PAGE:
1. Understand the neurology of dementia.
1. Describe a range of causes of dementia syndrome.
a) Alzheimer’s Disease
Scientists know that during Alzheimer’s two abnormal proteins build in the brain. They form clumps called either ‘plaques’ or ‘tangles’. These plaques and tangles interfere with how brain cells work and communicate with each other. The plaques are usually first seen in the area of the brain that makes new memories. A lot of research is focused on finding ways to stop these proteins in their tracks and protect brain cells from harm. There are three genes that have been identified which play a role in the development of early- onset of Alzheimer’s, these are called: • Amyloid precursor protein (APP)
• Presenilin 1 (PSN1)
• Presenilin 2 (PSN2)
All three genes are involved in the production of a protein called amyloid, which is known to build up into toxic plaques in the brain during Alzheimer’s. b)Vascular Dementia
Is caused when the blood flow the brain is reduced as blood carries essential oxygen and nourishment to the brain and without it, brain cells die. So the network of blood cells that carry blood throughout the body is called the vascular system. Stroke- related dementia happens after a stroke. A stroke occurs when the blood supply to a part of the brain is suddenly cut off. This can cause difficulties in moving, speech impairment, problems with co-ordination and sight. If a stroke causes memory loss or problems with attention, then a person may be diagnosed as Post-Stroke Dementia. Multi-infarct dementia is caused by a series of small strokes in the brain, which the person might not notice.
Subcortical vascular dementia or vascular cognitive impairment is caused by a series of small injuries to blood vessels deep inside the brain. A person usually does not notice these injuries and their cause is not yet known. Over time many of these injuries gradually damage parts of the brain that are important for attention, memory and language.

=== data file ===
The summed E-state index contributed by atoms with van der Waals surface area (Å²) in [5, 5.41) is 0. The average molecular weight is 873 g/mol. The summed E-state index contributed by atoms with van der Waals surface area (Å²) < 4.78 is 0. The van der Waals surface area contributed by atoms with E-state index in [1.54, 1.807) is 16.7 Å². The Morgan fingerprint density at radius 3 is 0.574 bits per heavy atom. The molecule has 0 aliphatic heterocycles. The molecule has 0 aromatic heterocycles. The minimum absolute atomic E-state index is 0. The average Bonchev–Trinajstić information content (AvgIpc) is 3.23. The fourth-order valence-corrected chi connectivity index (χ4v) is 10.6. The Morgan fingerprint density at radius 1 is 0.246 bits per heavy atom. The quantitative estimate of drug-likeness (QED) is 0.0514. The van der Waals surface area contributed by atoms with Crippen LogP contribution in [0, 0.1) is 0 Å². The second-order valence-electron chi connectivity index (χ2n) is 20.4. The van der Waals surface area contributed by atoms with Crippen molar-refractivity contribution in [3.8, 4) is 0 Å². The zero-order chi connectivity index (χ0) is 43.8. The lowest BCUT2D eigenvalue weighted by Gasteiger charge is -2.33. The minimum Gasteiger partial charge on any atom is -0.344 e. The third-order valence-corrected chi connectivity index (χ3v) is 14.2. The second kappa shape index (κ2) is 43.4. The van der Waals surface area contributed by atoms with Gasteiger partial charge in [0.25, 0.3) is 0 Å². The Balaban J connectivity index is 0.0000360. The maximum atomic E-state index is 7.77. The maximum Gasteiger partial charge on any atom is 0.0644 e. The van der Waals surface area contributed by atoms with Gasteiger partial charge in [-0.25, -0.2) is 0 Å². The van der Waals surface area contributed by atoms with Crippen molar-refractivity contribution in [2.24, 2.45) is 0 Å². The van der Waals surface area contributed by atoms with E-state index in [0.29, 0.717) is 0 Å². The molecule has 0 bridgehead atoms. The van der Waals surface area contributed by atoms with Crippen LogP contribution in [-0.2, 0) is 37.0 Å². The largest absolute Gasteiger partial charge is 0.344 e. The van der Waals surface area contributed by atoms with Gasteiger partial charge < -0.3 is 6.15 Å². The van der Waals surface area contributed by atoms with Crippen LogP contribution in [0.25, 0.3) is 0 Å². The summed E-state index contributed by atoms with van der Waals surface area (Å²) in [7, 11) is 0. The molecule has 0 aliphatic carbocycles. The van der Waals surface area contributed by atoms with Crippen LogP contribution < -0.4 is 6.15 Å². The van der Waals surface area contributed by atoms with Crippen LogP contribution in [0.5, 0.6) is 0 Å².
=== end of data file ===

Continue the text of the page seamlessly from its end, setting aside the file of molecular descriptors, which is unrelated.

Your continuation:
c) Dementia Lewy Bodies (DLB)
This type of dementia is caused by small clumps of protein that build up inside nerve cells in the brain, which inhibits communication between cells in parts of your brain. These are named Lewy bodies after Dr Frederich Lewy, who first identified them. The nerve cells affected by Lewy bodies control thinking and movement, research is underway to find out what causes the protein build up and how to prevent or stop it.
d) Frontotemporal Dementia
Frontotemporal dementia (FTD) is caused by a variety of abnormal proteins building up in the brain. The nerve cells affected are in areas of the brain called the frontal and temporal lobes. The frontal lobes are involved in regulating our personality, emotions and behaviour, as well as reasoning, planning and decision-making. The temporal lobes are involved in memory and the understanding and production of language. As the disease progresses, other parts of the brain become affected.
1.2 Describe the types of memory impairment commonly experienced by individuals with dementia. Mild forgetfulness, confusion and loss of focus that can easily be mistaken as part of ageing at first, but as the disease progresses it becomes more evident that the person experiences far than ‘normal’ changes. It could start by forgetting names and places that you would know, you can go on to finding it hard to find the words that you would normally use to describe something (i.e) replacing the word ‘chair’ for ‘that thing that I sit on’, it could even be recent conversations or events that took place. Significant dates to you, belongings or places, you may find yourself stumped by everyday activities like washing your hair or brushing your teeth. Put household items in unusual places like a book in the fridge, forget where you live or who your relatives are or how to do things around your own home the way you would normally do them. Sudden...
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